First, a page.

The Neurodiversity View
The neurodiversity view insists, where the child’s communicative abilities allow, that the autistic child should define their own wants. Where the child’s ability to communicate, either verbally or in writing, is limited, a determination of the child’s wants should consider any non-verbal expressions of the same observed by the child’s behavior.
The needs of the autistic child from this viewpoint focus on acceptance of the child’s autism by others in his or her life, assisting the child to adapting to and coping with life in a neurotypical world, and encouraging the child’s interests. “[T]he very idea of a cure,” according to this point of view, “is an assault on identity” of the autistic child. Autism in the U.S. As is often noted by neurodiversity advocates, “certain individuals . . .” despite the difficulties they face due to autism, are “capable of turning their difficulties into gifts, their obsessions into skills, and their perseveration into talent.” Autism in the U.S. Ideally, the home and school environment should include autism-friendly interior and exterior design features which seek to reduce potential sensory overload and are individualized to accommodate the individual child’s particular symptoms and interests. (For more on autism friendly design, see Here, Here, and Here.)
Ideal therapeutic interventions advocated by the neurodiversity view typically include behavioral therapies which focus on helping the autistic child learn to cope with the neurotypical world. The efficacy of many biomedical or alternative treatments often advocated for autistic children is still scientifically questionable, and the efficacy of many treatments may be questionable when considering one particular autistic child versus another due to autism’s extreme variability from person to person. Pharmaceutical treatments are not encouraged by this point of view. The long term effects on children of many of the medications advocated by the cure view are largely unknown. Further, the use of such medications as Ritalin in autistic children, which reduces hyperactivity but may also cause children to withdraw from others, is runs counter to the need to encourage social interaction of autistic individuals.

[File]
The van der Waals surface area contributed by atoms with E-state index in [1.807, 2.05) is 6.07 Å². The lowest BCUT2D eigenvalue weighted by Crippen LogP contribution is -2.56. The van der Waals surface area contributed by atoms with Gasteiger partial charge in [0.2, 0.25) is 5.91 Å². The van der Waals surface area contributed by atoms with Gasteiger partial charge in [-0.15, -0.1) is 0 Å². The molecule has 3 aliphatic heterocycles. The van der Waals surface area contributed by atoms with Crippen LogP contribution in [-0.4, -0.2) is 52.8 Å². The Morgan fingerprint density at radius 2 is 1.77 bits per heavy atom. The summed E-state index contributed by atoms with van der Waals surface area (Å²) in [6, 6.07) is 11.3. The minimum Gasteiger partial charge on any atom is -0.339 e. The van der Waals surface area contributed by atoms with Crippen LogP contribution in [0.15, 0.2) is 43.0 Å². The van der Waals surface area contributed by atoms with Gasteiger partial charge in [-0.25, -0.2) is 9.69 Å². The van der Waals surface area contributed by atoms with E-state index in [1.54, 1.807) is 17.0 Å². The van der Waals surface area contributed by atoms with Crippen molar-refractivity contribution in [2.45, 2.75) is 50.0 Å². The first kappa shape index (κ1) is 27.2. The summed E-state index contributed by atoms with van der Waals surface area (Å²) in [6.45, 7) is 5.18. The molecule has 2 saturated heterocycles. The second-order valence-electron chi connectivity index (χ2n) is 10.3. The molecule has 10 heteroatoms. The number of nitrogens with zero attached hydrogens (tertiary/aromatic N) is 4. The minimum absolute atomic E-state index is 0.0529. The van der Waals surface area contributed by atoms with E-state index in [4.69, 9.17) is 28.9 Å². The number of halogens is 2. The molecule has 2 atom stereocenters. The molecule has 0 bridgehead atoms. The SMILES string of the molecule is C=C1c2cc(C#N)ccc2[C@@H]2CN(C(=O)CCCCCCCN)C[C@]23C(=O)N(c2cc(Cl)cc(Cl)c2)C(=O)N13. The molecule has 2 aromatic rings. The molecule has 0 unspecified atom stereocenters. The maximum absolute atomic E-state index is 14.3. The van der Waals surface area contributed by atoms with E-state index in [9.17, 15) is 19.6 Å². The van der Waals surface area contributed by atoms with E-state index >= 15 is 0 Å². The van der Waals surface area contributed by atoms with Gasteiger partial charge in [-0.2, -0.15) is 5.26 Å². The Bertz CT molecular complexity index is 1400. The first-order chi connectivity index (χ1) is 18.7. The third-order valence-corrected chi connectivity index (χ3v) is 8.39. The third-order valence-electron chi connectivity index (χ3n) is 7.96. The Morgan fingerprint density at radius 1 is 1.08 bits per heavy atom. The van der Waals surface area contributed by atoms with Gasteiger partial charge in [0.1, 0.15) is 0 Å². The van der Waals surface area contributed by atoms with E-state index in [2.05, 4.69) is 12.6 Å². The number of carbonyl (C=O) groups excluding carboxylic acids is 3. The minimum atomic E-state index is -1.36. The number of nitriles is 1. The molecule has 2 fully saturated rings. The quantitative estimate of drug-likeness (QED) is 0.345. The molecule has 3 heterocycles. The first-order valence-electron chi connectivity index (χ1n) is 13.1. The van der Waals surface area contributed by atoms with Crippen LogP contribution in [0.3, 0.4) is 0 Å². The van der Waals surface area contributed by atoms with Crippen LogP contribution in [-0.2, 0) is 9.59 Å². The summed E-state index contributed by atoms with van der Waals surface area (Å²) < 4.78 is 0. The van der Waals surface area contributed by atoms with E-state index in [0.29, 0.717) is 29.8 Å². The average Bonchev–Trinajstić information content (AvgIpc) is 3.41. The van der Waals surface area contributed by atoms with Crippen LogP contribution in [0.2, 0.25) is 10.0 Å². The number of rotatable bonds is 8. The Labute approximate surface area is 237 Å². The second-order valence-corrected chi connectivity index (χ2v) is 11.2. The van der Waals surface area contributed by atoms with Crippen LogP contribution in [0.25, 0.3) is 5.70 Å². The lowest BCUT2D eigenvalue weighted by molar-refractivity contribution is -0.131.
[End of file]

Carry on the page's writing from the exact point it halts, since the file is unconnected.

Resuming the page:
Generally, in making a determination about custody, a court attempts to maintain stability in the life of the child. With the broad judicial discretion granted in making a determination of what is in the best interests of the child, time and increased numbers of cases determining the custody of autistic children will determine which of these views will ultimately come to dominate how future courts define the best interests of an autistic child.
Over the month of April, we will be blogging about several areas of the law and how the law affects, and is affected by, those with autism. We invite you to visit our website, like us on Facebook, follow us on Twitter, and read and share our blog as we do our part to raise autism awareness.
Join us as we Light Up the Law In Blue.